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Indigenous leaders are calling for more support for northern communities to combat what they say has become a “raging epidemic” of drug-dealing and bootlegging and they say they are concerned because they believe that in many cases, drugs and alcohol are making their way north through the mail.
On Sunday Manitoba Keewatinowi Okimakanak Inc. (MKO) Grand Chief Garrison Settee released a statement after he said a “concerning incident” in a First Nation in northern Manitoba over the weekend left one person dead.
“The consumption of drugs by an individual in the Sayisi Dene Denesuline Nation in recent days is believed to have set off a series of tragic events, which ended in the death of a young person,” Settee said.
Sayisi Dene Denesuline Nation is the northernmost First Nation in Manitoba, and Settee said he believes drugs and alcohol, in many cases, are being sent there and to other northern communities through the postal system.
“MKO is aware of a raging epidemic in bootlegging and drug-dealing in Northern First Nations, this has been an ongoing concern for years,” Settee said.
“I have repeatedly raised with the Manitoba Justice Minister, Premier of Manitoba, and senior officials the urgent need to make arrangements to inspect mail, parcels, and packages for alcohol and drugs being delivered into MKO First Nations.”
According to Settee, the drugs and alcohol making their way into communities in the north are causing serious harm to community members and families and he is now calling for a “whole of government” approach to address the issue.
“There must be a committed, focused, multi-jurisdictional engagement of policing, health, harm reduction, social services and child and family services to address the harm caused and victims created by the virtually unrestrained activities of bootleggers and drug-dealers and the adverse effects and too-often tragic outcomes of alcohol and drug use, abuse, and addictions,” Settee said.
In a media release, Sayisi Dene Denesuline Nation Chief Evan Yassie spoke about the “severe” addictions issues that continue to cause harm in his community.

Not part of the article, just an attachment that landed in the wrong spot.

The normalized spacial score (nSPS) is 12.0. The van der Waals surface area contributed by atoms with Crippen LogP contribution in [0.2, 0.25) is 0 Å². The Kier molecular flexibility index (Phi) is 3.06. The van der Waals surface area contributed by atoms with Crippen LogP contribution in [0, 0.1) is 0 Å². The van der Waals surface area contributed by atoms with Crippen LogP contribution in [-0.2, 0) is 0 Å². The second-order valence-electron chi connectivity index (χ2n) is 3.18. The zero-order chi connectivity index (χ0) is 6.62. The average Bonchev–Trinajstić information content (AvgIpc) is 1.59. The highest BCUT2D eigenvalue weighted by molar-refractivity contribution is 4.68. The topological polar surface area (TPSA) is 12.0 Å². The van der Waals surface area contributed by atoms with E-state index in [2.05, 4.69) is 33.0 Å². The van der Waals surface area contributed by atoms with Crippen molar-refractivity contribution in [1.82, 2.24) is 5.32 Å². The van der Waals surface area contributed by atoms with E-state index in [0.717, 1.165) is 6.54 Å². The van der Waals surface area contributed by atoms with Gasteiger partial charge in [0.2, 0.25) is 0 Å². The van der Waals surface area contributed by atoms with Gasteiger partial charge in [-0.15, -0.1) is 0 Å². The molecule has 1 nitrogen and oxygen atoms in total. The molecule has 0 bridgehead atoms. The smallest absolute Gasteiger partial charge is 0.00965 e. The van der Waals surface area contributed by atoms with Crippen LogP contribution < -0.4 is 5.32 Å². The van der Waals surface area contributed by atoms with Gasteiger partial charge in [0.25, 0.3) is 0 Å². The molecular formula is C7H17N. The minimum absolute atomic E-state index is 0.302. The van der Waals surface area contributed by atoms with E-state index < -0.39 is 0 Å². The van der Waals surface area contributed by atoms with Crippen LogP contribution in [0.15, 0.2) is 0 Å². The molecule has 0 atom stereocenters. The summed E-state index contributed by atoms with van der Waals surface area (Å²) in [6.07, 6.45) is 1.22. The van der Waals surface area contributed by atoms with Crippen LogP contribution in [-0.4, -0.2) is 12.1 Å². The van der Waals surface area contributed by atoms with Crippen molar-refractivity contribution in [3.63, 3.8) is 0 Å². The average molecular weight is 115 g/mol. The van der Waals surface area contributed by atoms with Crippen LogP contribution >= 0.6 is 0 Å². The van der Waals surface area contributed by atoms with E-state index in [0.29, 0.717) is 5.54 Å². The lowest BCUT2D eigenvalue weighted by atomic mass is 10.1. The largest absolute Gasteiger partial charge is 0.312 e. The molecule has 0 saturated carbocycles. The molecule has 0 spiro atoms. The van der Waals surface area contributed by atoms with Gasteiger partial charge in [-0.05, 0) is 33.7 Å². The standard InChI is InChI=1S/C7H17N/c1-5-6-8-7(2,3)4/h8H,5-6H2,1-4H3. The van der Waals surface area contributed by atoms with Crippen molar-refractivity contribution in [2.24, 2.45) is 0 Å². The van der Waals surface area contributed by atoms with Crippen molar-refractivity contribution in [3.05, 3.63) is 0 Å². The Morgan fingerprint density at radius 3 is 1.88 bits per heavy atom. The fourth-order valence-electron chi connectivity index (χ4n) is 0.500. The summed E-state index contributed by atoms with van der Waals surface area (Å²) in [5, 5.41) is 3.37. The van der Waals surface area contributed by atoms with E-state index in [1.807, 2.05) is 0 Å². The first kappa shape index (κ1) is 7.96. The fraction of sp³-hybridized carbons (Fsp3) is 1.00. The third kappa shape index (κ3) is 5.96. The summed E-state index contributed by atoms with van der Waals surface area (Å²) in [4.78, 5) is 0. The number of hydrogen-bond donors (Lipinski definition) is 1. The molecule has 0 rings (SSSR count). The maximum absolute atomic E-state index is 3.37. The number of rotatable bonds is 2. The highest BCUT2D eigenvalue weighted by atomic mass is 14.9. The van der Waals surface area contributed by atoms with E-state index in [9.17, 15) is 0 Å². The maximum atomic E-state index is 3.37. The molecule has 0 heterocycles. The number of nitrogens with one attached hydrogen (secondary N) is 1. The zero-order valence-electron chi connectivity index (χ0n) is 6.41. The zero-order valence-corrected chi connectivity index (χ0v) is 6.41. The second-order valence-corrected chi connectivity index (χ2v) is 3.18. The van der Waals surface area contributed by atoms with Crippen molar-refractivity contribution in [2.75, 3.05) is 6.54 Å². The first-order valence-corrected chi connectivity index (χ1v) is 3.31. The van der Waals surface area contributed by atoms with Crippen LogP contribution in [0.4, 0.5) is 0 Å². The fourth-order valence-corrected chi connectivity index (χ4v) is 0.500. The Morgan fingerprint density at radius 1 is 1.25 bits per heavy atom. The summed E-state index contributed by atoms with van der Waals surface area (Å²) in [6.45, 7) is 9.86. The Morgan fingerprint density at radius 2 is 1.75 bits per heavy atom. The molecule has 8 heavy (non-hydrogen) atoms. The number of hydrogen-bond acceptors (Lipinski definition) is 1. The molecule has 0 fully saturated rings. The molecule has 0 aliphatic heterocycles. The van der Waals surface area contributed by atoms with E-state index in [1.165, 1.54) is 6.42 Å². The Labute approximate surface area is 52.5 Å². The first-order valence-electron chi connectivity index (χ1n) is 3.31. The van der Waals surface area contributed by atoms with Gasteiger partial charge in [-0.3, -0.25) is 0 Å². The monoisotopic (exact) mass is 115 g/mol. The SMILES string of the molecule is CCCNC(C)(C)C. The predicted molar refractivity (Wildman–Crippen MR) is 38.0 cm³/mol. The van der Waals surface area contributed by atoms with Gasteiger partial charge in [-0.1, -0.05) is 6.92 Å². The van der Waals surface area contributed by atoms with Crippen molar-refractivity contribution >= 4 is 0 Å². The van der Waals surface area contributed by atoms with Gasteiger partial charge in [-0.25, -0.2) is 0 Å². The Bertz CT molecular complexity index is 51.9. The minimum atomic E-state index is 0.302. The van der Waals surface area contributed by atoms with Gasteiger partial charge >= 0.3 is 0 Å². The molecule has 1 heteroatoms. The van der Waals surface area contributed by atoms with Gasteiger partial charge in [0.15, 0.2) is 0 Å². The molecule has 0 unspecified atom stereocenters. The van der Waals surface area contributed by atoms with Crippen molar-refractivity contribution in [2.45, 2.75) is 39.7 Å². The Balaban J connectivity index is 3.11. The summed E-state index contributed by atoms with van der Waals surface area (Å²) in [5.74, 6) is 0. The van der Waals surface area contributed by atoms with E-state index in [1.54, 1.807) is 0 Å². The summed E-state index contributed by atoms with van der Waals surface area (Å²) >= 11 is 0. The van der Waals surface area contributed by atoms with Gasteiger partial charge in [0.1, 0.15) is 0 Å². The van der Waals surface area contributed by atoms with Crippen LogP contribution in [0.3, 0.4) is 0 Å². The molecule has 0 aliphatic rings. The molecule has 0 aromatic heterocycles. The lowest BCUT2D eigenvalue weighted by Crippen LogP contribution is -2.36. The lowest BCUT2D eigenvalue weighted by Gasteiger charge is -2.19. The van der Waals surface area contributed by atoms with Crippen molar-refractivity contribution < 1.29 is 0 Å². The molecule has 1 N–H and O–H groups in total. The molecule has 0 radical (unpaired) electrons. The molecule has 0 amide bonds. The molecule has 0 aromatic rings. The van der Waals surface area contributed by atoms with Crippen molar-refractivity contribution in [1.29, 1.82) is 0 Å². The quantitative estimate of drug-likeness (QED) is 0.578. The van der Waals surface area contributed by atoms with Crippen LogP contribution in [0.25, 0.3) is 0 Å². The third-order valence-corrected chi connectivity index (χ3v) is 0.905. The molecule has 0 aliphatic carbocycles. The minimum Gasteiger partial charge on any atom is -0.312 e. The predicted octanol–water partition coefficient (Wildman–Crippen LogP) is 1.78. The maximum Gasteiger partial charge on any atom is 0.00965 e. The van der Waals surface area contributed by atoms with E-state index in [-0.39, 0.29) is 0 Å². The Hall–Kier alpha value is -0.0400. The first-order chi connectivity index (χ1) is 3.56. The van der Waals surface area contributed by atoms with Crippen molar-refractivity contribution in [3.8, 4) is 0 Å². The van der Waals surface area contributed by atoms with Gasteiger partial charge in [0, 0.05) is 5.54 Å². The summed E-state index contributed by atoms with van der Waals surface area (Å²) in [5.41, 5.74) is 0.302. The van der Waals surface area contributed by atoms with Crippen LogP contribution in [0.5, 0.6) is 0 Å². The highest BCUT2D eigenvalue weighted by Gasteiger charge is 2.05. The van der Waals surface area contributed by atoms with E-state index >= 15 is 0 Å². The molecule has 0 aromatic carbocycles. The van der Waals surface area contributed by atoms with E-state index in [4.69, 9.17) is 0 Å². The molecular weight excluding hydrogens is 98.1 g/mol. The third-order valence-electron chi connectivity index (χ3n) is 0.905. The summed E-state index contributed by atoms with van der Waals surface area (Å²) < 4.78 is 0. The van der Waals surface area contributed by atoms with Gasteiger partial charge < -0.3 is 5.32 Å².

“The young people in our community are hurting,” Yassie said. “There are severe addictions issues, and it will take a coordinated approach to address these issues in a holistic, culturally-relevant way.
“As we are an isolated and remote community, it is essential the resources are put in place so that anyone can access them without having to travel to an urban centre.”
In a statement sent to the Winnipeg Sun on Monday, Justice Minister Kelvin Goertzen said he was aware of and concerned about issues of drug-dealing and bootlegging in northern Manitoba and that he had plans to bring up the topic with federal officials this week.
“I appreciate the efforts of Grand Chief Settee in continuing to highlight the real problem of drug-dealing in northern First Nations and the concern that these drugs may be finding their way to the community through the postal system,” Goertzen said.
“This is an issue nationally that police have raised in an effort to obtain federal authority to better prevent deadly drugs like opioids moving through the mail system and a concern that I share as well.
“It is an issue that I will be specifically raising with the federal Minister of Justice personally during a meeting we are scheduled to have later this week.”
— Dave Baxter is a Local Journalism Initiative reporter who works out of the Winnipeg Sun. The Local Journalism Initiative is funded by the Government of Canada.
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